The MAS demise: the reasons for the fall and the legacy for a new Bolivia.

By Roberto Tacca-

Source: Ronaldo Schemidt / AFP

In November 2019, President Morales of Bolivia had to flee the country and formally resign in a desperately late attempt to restore order throughout the country as protests had erupted in all major cities and regions. Eventually, these protest movements won the support of the military, truly signalling the end for Morales. Numerically and politically surrounded, president Morales chose exile, first to Mexico and then to Argentina, joined by the Minister of Health (Gabriela Montaño) and the Vice-President (Alvaro Garcia Linera). The move was welcomed by the protestors as the last act of the Morales Presidency bringing an end to the MAS-IPSP (Movimiento Al Socialismo-Instrumento Político para la Soberanía de Los Pueblos) political monopoly in Bolivia. Janine Añez of the opposition was elected President ad interim and her government promised to restore law and order in the country and guaranteed new presidential elections in 2020. The first date, May 3rd, was later changed to September 6th when the Covid-19 crisis exploded; subsequently, the T.S.E. (Plurinational Electoral Organ) postponed the date to October 18th 2020 due to the persistently difficult sanitary conditions in Bolivia. This decision may potentially further destabilize the socio-political climate, adding to the already numerous issues the country has to face in its most uncertain hour of the 21st century. Now, in the run-up to the election and in the middle of a sanitary emergency, some questions may well help us to understand the political demise of the MAS in Bolivia: how could the most promising political experiment in South America have fallen (an event that could well have large scale implications that could be compared to those of the 1952 Bolivian Revolution in their importance)? How radical was the social change in the country during the MAS-IPSP administration? And what are the challenges that lie ahead for the new President of Bolivia? The MAS administration: A new beginning and redefining society At the beginning of the 2000s, Morales’s party managed to present itself to the nation and the world as something completely new in the region: an indigenous force speaking from the heart of the most indigenous country in South America. Its major political accomplishment is considered to be the new Constitution (CPE), promulgated in 2009: the replacement of the old “Republic of Bolivia” with the new “Plurinational State of Bolivia” (art. 1) was to mark the Proceso de Cambio’s [Process of Change's] first step. This new political entity recognized the multiculturality that characterizes the country, giving space and rights to Indigenous Nations for the first time in national history (art. 2, 3, 30). Alongside such provisions, the text also recognized the necessity of protecting nature from excessive exploitation (especially in art. 342, 343). The constitution implemented legislation in favour of the environment and the indigenous world, by, first of all, recognizing their existence. This was a revolutionary moment in the region because never before had any state done something similar. In the new Constitution, we can thus find the key entities that make up the present and future of Bolivia: the people or “el pueblo”, Indigenous Nations and nature/ the environment. Firstly, the MAS policy was oriented towards all those sectors of society that had strongly suffered from the large scale neo-liberal privatization that took place at the beginning of the new millennium. In the cities, it spoke not only to the poorest but also to the (lower) middle-class; in the countryside, the party could count on the support of numerous trade unions and land workers (campesinos). Among the latter, the coca growers were the most organized group and most faithful ally of the government. The people, or “el pueblo”, were continuously invoked by Morales to justify any decision taken by the government: he was a mere executor, el pueblo was the true ruler. Someone labelled such modus operandi as populist. Although tempting, it would be wrong to consider the Indigenous Nations as part of el pueblo. Officially 33 nations were recognized by the new Constitution (art. 5), despite the fact that within Bolivia there are over 100 self-determined indigenous groups most of which are are scattered over the vast Andean territory or living in (semi-)isolation in the rainforest, where they are difficult to reach and to contact. This problem is not new to Bolivian governments, and this makes the “officialization” of 33 human groups out of a hundred arbitrary at the very least, and it poses a greater threat to these nations than before. For this reason, it is difficult to talk of an indigenous world integrated within the “pueblo” of the new Plurinational State and they must be considered separately. Last, but not least, came Nature (or Pachamama). All indigenous traditions in Latin America highlight the great importance of the relationship between Man and Nature: according to them, the key for the future is a relationship between the two based on mutual respect and reciprocity (what is taken must be given back). Historically, Bolivia has been largely exploited for the richness of its soil and forest; nowadays the latest threat is the expansion of farms, cocaleros, and the intrusion of foreign enterprises in protected areas. The CPE recognises the Indigenous Nations as the key ally to promote and safeguard the numerous protected areas still present in Bolivia as indigenous knowledge and its direct experience of the most peripheral territories were to create a much closer and more efficient collaboration with the government than ever before. The 2009 Constitution has thus overcome the old division between “city” and “countryside”, and replaced it with this new triad: any future stability and prosperity would have been based upon protecting these three entities and fostering their cooperation. It was then time to put this plan to the test. The failures of the new plan and the demise of MAS From 2010, the government began to increase the number of collaborations with foreign enterprises to exploit the natural richness of the country. Not only did many such enterprises not comply with the Bolivian law with respect to indigenous and environmental rights, sometimes they even openly violated them. The TIPNIS case symbolises the attack on the Pachamama in the name of economic progress: the Isiboro Sécure National Park and Indigenous Territory (TIPNIS), located in the heart of the country, is one of the main preserved natural parks of the country and home to several Indigenous Nations. Despite this, the government allowed the construction of a highway passing through the very core of the park, justifying the act with supposed economic benefits for the country and better connections with Brazil. When the first protests appeared, the government firstly ignored them, then it tried to repress them. The majority of the demonstrators belonged to Indigenous Nations (“official” ones and not) and, according to local historical tradition, the protestors marched up to La Paz, where the Government sits, to express their grievances to the president. However, the march was attacked by police forces and bands of “vigilantes” trying to scatter the protestors (this is now known as “Chaparina Massacre”).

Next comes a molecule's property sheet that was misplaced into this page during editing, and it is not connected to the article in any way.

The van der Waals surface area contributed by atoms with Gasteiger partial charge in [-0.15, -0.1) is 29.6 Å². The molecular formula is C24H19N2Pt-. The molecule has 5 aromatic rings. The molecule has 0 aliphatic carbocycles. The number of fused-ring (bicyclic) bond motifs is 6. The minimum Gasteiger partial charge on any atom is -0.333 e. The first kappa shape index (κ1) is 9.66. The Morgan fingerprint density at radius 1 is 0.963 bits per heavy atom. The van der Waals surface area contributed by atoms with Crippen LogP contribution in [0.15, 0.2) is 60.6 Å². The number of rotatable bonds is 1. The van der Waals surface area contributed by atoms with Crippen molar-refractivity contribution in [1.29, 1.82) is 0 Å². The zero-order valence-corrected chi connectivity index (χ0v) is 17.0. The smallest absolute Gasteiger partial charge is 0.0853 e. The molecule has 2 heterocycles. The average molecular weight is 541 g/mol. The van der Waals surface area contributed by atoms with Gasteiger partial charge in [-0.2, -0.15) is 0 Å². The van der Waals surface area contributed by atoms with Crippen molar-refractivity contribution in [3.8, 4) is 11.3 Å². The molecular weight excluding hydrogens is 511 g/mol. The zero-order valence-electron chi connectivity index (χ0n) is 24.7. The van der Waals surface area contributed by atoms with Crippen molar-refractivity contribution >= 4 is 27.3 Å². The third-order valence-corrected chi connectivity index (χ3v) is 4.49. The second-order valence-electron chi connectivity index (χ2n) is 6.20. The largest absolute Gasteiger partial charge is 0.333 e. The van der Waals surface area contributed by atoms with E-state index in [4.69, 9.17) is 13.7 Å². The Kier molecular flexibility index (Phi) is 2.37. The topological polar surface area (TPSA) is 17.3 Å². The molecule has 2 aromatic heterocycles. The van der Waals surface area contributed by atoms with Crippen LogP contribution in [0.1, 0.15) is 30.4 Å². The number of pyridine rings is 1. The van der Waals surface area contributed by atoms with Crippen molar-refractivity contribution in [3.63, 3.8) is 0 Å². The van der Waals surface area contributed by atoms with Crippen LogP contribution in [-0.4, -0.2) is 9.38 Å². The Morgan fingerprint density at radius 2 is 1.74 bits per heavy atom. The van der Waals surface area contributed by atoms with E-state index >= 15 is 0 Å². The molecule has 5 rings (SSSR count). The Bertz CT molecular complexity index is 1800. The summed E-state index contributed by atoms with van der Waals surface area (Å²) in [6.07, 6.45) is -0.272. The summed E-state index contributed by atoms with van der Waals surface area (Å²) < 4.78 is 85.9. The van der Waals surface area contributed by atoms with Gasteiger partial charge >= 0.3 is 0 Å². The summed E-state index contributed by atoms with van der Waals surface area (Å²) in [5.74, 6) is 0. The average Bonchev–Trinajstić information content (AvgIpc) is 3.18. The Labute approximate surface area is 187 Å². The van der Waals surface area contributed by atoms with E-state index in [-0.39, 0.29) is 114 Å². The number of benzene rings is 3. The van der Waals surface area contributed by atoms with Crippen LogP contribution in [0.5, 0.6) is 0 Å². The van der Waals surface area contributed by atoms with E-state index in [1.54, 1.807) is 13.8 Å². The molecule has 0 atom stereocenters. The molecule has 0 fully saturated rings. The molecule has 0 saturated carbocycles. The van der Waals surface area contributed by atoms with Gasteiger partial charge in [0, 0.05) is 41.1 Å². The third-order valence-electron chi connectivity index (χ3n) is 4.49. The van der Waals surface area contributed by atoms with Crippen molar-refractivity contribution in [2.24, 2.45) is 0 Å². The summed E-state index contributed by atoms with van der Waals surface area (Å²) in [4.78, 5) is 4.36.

On a separate occasion in May 2016, the government chose to repress a demonstration held by disabled people who were asking for economic support by the government. Such acts were justified by portraying the protestors as enemies of el pueblo paid by the opposition to destabilize Bolivia (as Telesur reported). Infrastructure is not the only threat to the environment's rights in Bolivia: the massive growth of plantations in new areas has brought our three social protagonists and entities of the 'new Bolivia' in conflict once more. The expansion of the agricultural industry, legal or not, has meant the trespassing of protected areas by the farmers (members of “el pueblo”); the Indigenous Nations involved have not been able to do more than limit the damage by negotiating with the “intruders''. The government showed full support for the farmers and very little empathy with the native communities. Furthermore, in July 2019, the Pachamama’s rights were burnt down before the nation’s eyes when one of the Noel Kempff Mercado National Parks suffered a massive fire which was started in Santa Cruz by some farmers as a measure to prepare the soil for sowing. The fire destroyed a vast area of the region and killed thousands of wild animals and four firefighters. Once more, the government chose to stand on the side of the farmers and tried to justify their actions. At this point, numerous voices began to question the MAS's real interest in safeguarding the Natural and Indigenous world. Furthermore, in 2009, when the CPE (the new constitution) was approved, the government had its previous first term “cancelled”, claiming that the new first term would begin in that year. In 2014, the party won the elections again and, according to the Constitution (art. 168), both President and Vice President are allowed one re-election only. Surprisingly enough, in February 2016, the government proposed a referendum to modify art. 168 and thus introduce an indefinite number of re-elections for the major institutional roles. The population of Bolivia voted against the modification, however, the results were close causing the MAS administration to blame bribery and external pressures upon the population as reasons for an unfair election. When the T.S.E. declared the referendum invalid thereby approving Morales’s third term, the opposition turned to the OEA (Organisation for American States) to challenge this outcome. OEA’s General Secretary, Luis Almagro, initially supported the government (although this subsequently changed), deepening the fracture within Bolivia. This already extremely tense situation exploded following the election in November 2019 when several irregularities (actual or presumed) occurred during the voting and counting of votes. The population of Bolivia took to the streets en masse demanding the resignation of Morales and new transparent elections. For a few days, the country stood on the brink of a civil war, but when the militaries declared their support for the protestors, the government was left alone. The Aftermath: What now? The Morales Era has deeply marked the history of Bolivia. The social reforms have improved the conditions of the poorest in the country and put the nation back on the international stage; the 2009 Constitution opened up a new chapter in the social history of the country by forming a tripartition between Citizenry, Indigenous People, and Nature. Although it represents one of the boldest attempts to harmonize these diverse social forces, the project was quickly hampered by the complexity of Bolivia. Any future government must not make the same mistakes as Morales did by underestimating this complexity because therein lies the very heart of the nation. Now, the social actors that make up society and Bolivia as a country are clearly defined and they can speak for themselves, which is a great advantage especially when compared with past decades, but this must be a starting point, not a goal in itself (as the MAS considered it to be). What is paramount, though, is that these entities understand the benefits of their recognition by the previous government, and hopefully embrace the long-promised process of change responsibly and in cooperation with each other, in the nation’s interest.